My blog last week, "QlikTech Goes Enterprise" created quite a stir from all quarters, much to my surprise. I presented an even-handed portrait of QlikTech, and I stand by everything I wrote. However, I'd like to elaborate on some issues that came under scrutiny from readers.
First, I never claimed QlikView (QlikTech's product) is an enterprise BI product. Today, QlikView is an extremely successful departmental BI tool. The problem with all good departmental BI products is that customers push them upstream into enterprise deployments. And that's exactly what's happening with QlikView, for better or worse. The same thing happened with today's vanguard of enterprise BI players--namely, MicroStrategy, SAP BusinessObjects, and IBM Cognos--all of which started out as desktop BI products in the 1990s.
The fact that a small, but increasing number of QlikView customers is purchasing and deploying thousands or, in some cases, tens of thousands of seats doesn't mean that QlikView is a bonafide enterprise BI product. At least yet. QlikView customers and partners are currently doing somersaults to work around product limitations that I mentioned last week. I have no doubt that QlikTech will address these deficiencies in the near future. So enterprise BI players need to stay alert lest QlikView ambush them from behind. The bigger question is whether QlikView will lose some of its appeal--or more specifically, it's ease of use, performance, agility, and affordability--in making the transition from a departmental to enterprise BI product.
The BI Triumvirate
Many people last week commented on my notion of a BI triumvirate consisting of MicroStrategy for reporting, QlikView for interactive dashboarding, and Tableau for visual discovery.
First, I view these capabilities as distinct and separate categories of BI, each of which addresses different information requirements and groups of users. (In truth, there are two additional BI categories--OLAP cubes and data mining--but these are smaller niches.)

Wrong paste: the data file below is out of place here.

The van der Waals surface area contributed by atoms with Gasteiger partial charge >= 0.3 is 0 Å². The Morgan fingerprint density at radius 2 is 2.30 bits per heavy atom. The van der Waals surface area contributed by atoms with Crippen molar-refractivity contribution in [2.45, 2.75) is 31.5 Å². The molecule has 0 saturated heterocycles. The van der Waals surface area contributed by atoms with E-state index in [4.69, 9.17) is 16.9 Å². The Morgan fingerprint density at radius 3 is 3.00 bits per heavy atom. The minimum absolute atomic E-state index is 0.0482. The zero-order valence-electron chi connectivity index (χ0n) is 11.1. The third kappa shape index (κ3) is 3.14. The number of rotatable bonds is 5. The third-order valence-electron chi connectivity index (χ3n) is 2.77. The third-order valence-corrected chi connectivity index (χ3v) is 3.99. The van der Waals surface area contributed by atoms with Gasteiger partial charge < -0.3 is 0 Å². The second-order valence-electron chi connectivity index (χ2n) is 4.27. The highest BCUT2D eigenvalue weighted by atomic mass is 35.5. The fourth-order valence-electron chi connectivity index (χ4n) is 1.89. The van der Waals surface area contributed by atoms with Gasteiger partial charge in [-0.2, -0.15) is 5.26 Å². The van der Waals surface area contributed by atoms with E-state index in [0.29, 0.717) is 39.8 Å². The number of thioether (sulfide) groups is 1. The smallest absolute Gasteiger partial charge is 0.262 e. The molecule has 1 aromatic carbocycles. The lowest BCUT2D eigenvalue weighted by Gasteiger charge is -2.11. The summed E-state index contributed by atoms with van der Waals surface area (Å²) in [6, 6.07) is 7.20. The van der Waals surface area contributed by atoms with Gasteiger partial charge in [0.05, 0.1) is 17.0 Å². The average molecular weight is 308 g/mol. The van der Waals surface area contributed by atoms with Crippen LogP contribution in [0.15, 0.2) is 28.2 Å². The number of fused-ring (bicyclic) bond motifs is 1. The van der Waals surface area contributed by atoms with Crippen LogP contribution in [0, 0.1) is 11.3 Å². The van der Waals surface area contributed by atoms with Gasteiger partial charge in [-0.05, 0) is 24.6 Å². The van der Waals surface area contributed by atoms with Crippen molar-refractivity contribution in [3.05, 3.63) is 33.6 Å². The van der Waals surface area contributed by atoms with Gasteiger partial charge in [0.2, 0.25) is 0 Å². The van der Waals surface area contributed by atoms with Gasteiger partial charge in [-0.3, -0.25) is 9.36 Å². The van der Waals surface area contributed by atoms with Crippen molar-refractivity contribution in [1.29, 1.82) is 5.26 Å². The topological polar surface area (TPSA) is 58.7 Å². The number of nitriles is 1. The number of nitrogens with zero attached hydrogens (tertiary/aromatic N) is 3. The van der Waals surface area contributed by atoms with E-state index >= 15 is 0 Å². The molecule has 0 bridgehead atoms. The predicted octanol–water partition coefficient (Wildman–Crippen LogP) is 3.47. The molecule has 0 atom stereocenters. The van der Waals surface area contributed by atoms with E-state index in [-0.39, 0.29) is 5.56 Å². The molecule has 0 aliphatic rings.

Second, the vendors I referenced are examples only. I could have substituted any number of vendors in that list. For example, Oracle BI Enterprise Edition is an enterprise dashboard tool and IBM Cognos recently released a visual discovery tool, called Insight. However, I chose the three I did because I view them as leaders in their respective categories.
But just because I reference a vendor in one category doesn't exclude it from other categories. For example, MicroStrategy also provides exceptionally good dashboards, and last year, it unveiled a Tableau-like product called Visual Insight. So, if you are a MicroStrategy customer, your triumvirate could easily be: Microstrategy Report Services for reporting, MicroStrategy Report Services for dashboarding, and MicroStrategy Visual Insight for visual discovery. (And to boot, you can also use MicroStrategy OLAP Services for OLAP cubes and MicroStrategy Data Mining Services for data mining.) Obviously, one of the benefits of going with a BI platform vendor like MicroStrategy is that you get all the BI functionality you need in a single, integrated environment.